Year of Infection | Males | Females | ||||||||||||
---|---|---|---|---|---|---|---|---|---|---|---|---|---|---|

Estimated HIV Incidence | 95% CI | Average time since infection (years) | % Reported in the same year of infection | Not Reported until 2015 | Estimated HIV Incidence | 95% CI | Average time since infection (years) | % Reported in the same year of infection | Not Reported until 2015 | |||||

LL | UL | n | % | LL | UL | n | % | |||||||

2004 | 20825 | 20185 | 21508 | 6.1 | 24.6 | 3685 | 17.7 | 13578 | 13338 | 13826 | 4.4 | 35.1 | 1387 | 10.2 |

2005 | 21005 | 20721 | 21323 | 5.4 | 29.6 | 3613 | 17.2 | 14190 | 14110 | 14288 | 3.8 | 40.3 | 1465 | 10.3 |

2006 | 22446 | 21938 | 22989 | 5.8 | 26.3 | 5493 | 24.5 | 13123 | 12968 | 13308 | 4.0 | 38.9 | 1799 | 13.7 |

2007 | 23550 | 23154 | 24056 | 5.5 | 28.8 | 6209 | 26.4 | 12925 | 12737 | 13187 | 3.9 | 41.0 | 2082 | 16.1 |

2008 | 24729 | 24388 | 25198 | 5.4 | 29.6 | 7600 | 30.7 | 12902 | 12633 | 13272 | 3.9 | 40.9 | 2576 | 20.0 |

2009 | 26251 | 25694 | 26911 | 5.2 | 30.7 | 9096 | 34.6 | 12692 | 12328 | 13208 | 3.8 | 42.1 | 2998 | 23.6 |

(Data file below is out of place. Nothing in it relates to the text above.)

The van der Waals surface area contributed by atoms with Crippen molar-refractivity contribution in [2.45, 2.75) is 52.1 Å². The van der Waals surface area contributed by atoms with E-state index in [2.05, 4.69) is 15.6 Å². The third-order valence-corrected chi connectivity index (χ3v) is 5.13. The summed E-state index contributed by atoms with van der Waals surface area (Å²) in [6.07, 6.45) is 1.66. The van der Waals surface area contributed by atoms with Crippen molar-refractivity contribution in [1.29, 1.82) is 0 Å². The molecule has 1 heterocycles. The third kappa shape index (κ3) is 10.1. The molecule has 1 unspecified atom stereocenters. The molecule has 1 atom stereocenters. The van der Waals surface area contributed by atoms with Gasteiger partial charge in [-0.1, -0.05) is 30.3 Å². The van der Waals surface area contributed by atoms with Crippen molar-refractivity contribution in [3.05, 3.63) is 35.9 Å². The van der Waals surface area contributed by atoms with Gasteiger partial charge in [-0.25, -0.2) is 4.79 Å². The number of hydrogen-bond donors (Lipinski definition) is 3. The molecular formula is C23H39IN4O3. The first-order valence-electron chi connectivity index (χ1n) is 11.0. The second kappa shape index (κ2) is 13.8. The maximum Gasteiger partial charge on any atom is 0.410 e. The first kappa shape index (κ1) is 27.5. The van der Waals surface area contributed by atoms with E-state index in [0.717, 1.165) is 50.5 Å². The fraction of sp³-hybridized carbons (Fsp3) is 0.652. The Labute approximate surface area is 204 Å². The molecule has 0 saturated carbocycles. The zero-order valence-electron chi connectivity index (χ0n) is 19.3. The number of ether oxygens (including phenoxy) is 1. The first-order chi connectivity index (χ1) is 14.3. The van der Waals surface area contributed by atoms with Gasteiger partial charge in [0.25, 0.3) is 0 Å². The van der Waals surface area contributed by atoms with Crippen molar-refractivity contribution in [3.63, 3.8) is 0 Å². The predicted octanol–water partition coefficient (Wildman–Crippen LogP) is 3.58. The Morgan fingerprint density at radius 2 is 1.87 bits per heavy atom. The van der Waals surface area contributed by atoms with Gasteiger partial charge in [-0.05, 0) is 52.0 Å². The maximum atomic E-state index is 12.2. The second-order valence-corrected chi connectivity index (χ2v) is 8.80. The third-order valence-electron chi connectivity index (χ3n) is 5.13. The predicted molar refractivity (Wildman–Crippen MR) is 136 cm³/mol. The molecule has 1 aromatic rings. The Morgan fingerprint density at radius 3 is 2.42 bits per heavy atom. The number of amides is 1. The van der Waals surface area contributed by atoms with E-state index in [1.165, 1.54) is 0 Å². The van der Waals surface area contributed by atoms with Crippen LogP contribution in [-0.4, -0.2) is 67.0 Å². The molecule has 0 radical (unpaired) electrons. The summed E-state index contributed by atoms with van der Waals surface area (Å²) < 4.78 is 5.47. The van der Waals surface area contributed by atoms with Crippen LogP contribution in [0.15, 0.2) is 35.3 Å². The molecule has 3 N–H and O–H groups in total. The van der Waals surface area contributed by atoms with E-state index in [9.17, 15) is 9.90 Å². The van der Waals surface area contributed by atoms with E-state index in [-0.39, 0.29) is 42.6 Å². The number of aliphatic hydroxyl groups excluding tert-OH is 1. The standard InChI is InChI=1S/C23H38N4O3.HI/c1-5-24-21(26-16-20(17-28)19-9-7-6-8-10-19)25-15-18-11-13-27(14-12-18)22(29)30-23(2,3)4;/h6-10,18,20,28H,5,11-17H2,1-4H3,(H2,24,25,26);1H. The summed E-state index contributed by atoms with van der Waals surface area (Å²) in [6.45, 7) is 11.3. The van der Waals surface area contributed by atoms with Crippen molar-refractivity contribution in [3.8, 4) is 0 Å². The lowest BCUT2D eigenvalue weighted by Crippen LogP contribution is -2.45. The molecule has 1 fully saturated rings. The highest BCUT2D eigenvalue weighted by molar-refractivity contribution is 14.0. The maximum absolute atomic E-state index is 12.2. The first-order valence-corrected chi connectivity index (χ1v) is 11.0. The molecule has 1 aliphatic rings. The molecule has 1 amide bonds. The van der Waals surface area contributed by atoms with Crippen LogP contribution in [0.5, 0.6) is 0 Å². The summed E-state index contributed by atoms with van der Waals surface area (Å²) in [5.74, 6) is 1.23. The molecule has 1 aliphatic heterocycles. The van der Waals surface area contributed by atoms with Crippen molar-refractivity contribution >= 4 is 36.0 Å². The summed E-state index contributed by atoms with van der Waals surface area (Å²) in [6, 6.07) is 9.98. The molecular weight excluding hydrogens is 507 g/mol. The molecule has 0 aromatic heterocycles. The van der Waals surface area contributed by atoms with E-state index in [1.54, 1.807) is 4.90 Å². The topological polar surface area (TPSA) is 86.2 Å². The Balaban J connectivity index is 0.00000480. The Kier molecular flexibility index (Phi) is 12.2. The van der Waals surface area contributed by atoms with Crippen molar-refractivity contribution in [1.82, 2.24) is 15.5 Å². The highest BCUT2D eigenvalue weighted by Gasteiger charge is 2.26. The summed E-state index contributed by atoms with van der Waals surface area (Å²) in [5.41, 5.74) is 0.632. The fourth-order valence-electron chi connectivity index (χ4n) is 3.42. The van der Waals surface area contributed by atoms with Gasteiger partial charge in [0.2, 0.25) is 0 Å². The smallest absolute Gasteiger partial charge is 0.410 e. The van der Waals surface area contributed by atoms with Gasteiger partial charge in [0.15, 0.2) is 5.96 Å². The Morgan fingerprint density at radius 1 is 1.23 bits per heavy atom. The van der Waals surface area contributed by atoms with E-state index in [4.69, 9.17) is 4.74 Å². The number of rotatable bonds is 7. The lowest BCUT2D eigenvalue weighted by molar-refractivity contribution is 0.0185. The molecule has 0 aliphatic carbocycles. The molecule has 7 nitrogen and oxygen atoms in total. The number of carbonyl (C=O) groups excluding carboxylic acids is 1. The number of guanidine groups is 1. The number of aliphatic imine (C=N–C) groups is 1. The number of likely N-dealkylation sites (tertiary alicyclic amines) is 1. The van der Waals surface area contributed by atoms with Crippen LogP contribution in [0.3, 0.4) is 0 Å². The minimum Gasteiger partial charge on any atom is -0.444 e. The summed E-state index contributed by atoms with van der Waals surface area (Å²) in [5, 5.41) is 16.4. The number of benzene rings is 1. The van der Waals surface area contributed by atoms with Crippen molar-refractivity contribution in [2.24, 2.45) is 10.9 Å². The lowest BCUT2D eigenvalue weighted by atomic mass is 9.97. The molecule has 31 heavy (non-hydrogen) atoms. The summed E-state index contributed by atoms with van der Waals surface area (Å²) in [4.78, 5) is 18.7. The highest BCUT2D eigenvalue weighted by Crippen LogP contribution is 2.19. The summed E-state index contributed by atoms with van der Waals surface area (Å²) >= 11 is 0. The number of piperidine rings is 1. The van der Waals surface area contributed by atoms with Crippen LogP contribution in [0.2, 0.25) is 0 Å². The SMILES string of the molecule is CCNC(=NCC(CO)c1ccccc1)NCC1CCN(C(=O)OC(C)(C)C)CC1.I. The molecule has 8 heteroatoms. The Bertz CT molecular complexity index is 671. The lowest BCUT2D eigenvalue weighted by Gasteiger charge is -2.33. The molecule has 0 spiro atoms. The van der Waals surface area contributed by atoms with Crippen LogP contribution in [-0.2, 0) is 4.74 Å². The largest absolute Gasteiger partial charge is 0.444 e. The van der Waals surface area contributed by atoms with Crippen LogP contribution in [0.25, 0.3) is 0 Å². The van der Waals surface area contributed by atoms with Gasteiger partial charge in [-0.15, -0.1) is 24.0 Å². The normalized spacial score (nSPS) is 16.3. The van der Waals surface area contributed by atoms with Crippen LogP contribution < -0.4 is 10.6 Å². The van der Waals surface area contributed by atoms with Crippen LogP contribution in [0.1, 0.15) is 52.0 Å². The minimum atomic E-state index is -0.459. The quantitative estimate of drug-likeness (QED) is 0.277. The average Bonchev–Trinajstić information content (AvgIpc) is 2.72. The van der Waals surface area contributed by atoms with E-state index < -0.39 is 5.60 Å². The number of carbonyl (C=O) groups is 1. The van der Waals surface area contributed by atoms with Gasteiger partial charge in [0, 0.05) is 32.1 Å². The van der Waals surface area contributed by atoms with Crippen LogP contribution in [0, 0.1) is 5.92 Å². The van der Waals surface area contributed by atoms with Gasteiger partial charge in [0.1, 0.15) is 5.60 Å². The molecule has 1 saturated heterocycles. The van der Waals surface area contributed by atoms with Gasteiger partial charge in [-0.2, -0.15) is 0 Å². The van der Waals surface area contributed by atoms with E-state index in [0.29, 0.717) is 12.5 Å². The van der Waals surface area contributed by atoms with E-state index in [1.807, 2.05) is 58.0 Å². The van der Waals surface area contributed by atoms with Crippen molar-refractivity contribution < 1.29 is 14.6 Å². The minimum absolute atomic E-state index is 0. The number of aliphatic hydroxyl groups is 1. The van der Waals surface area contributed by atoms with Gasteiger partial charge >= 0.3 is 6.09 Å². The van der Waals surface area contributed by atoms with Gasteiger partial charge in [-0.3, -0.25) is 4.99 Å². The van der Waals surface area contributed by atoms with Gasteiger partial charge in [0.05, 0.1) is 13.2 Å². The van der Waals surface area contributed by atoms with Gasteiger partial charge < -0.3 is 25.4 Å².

2010 | 27558 | 26495 | 28351 | 5.2 | 30.6 | 11013 | 40.0 | 12407 | 12032 | 13023 | 3.8 | 41.8 | 3573 | 28.8 |

2011 | 29861 | 28285 | 30988 | 5.0 | 32.0 | 13132 | 44.0 | 12174 | 11592 | 12895 | 3.8 | 41.9 | 4113 | 33.8 |

2012 | 31172 | 28707 | 32863 | 5.0 | 31.9 | 15526 | 49.8 | 11983 | 11200 | 12799 | 3.7 | 42.3 | 4667 | 38.9 |

2013 | 32459 | 29775 | 34642 | 4.6 | 35.2 | 17050 | 52.5 | 12368 | 11368 | 13345 | 3.4 | 45.8 | 5102 | 41.3 |

∑ | 259856 | 92417 | 35.6 | 128341 | 29760 | 23.2 |

**Table 5:** Estimates of HIV incidence and other indicators by year of infection and sex, Brazil, 2004-2013.

In order to use the CD4 depletion model in Brazil, we adapted the model originally proposed by Lodi et al. [31] and calculated specific CD4 count decline rates by sex and age at diagnosis (first CD4 count) using Brazilian data. In general, the uncertainties associated with HIV incidence estimates derived from this method could be underestimated due to some restrictive assumptions, for example, the mean square root of CD4 count is linearly related to the time since infection, the number of cases to be reported to SISCEL is increased or decreased linearly in future years, etc.